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Dream Center marks 5th anniversary
Open House Sunday
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Great Bend Chamber of Commerce Ambassadors helped the Central Kansas Dream Center mark it’s five-year anniversary Thursday morning with a ribbon cutting in the newly remodeled third-floor. The public is invited to an open house from 2-4 p.m. Sunday afternoon. - photo by Veronica Coons

This story was modified to show the correct date for the open house is Sunday, Aug. 26

Work is nearing completion on the third floor of the Central Kansas Dream Center, formerly Great Bend’s Roosevelt Junior High School, and ambassadors for the Great Bend Chamber of Commerce got a sneak peek at a ribbon cutting ceremony Thursday morning. On Sunday, from 2-4 p.m., the public is invited to an open house to see what’s behind the huge arched window facing Broadway Ave. installed earlier this year. 

The open house also marks the five-year anniversary of the opening of the Central Kansas Dream Center, said director Kimberly Becker. In that time, classrooms on the first two levels have been transformed into living spaces for the residential program participants and gathering spaces for group events were created. The community at large has thrown its support behind the efforts through private donations, volunteering, and prayers. 

“We’ve come a long way and have much to celebrate,” Becker said. 

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Seven third-floor apartments, similar to the one Chamber of Commerce members saw Thursday morning, will be available to staff and married couples coming through programs at the Central Kansas Dream Center. - photo by Veronica Coons

Third floor renovation nearing completion

For more than a year, work has been underway to complete the renovation of the third floor. One of the obstacles that had to be overcome in order to utilize the space was the lack of an elevator.  

“When the elevator kit was shipped, one piece, the main switch, was broken,” Becker said. 

That set work back, so it won’t be ready for the weekend. But the rest of the third floor, as well as the rest of the center, will be on display, she said. 

There are seven apartments: a two-bedroom, a one-bedroom, and five studios. There are also public bathrooms, a clinic space, offices and a board room. 

“Our goal is to have three apartments house overnight staff and the rest for married couples,” Becker said. 

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Visitors to the Dream Center took in the view from the expansive arched window of the Central Kansas Dream Center third-floor board room. - photo by Veronica Coons

Center programs

healing lives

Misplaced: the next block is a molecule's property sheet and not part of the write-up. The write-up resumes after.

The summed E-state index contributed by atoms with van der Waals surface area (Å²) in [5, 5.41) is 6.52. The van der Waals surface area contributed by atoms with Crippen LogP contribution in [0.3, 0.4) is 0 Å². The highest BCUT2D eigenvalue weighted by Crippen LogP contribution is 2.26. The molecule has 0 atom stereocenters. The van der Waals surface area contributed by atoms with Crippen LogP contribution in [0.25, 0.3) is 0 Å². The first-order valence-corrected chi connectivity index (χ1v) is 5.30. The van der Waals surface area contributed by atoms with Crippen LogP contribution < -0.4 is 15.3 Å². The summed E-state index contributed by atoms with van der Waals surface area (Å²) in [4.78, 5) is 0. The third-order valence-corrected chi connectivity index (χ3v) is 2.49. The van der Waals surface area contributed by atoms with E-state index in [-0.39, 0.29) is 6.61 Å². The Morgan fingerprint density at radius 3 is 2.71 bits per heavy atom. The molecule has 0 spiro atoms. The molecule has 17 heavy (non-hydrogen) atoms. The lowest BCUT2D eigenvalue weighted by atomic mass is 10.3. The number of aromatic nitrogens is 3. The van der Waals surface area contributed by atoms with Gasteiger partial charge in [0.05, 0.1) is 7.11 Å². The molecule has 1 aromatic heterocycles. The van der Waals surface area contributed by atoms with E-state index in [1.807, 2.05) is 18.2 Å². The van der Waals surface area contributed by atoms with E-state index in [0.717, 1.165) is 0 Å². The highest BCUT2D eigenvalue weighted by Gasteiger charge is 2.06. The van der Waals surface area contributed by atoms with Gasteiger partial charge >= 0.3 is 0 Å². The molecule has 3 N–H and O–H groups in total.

The Center, in its infancy, provided transitional housing for women and children through the Daniel R. Trickey Life Giving Center, still housed there in the lower level of the building. But Becker was not content to stop there. Over the next couple of years, first a Women’s Discipleship Program and then a Men’s Discipleship Program were established. Both of the programs are nine-month Christian-based residential programs that help participants overcome a variety of life controlling issues, both chemical and emotional, often the result of trauma experienced earlier in their lives. Next, the need for transitional living for young people aging out of the foster care system was identified, and the staff geared up to fill yet another gap. 

One of the trickier needs, however, is for programs that support married couples in order to strengthen families. With the completion of the third-floor living spaces, that will now be possible in Great Bend, Becker said. 

Free at the Central Kansas Dream Center

Submission Martial Arts

     -Self Defense for Women

     Tues., 7-8 p.m.


     Tues, 8-9 p.m.

If you are interested in more information you can call Nick Taylor at 620-792-9567 or you can call Kimberly Becker at the Dream Center at 620 282-4014.

Still more dreams

In July 2016, The Central Kansas Dream Center became eligible to sell $200,000 in tax credits through the state in order to secure funding for the renovations. Private donations have also gone a long way toward raising the money needed to complete phases of construction to date. Additional fundraising is needed for additional phases of the renovation, like transforming the old auditorium. 

“Ultimately, it will be used for religious services, theatrical and healing arts,” Becker said. “Once the rest of the third floor is completed, we’ll start refurbishing the auditorium.” 

As for the existing chapel on the lower level, Becker has plans for it down the road, too.

“We’re actually going to take it back to a gymnasium and create a rec room for the people who live in the building.”

The space will also be available to the public for classes like the free self defense for women and Jujitsu classes currently taught by a Dream Center volunteer on Tuesday nights.

Becker and staff look forward to Sunday’s celebration. In addition to guided tours, there will be refreshments provided during the open house from 2-4 p.m.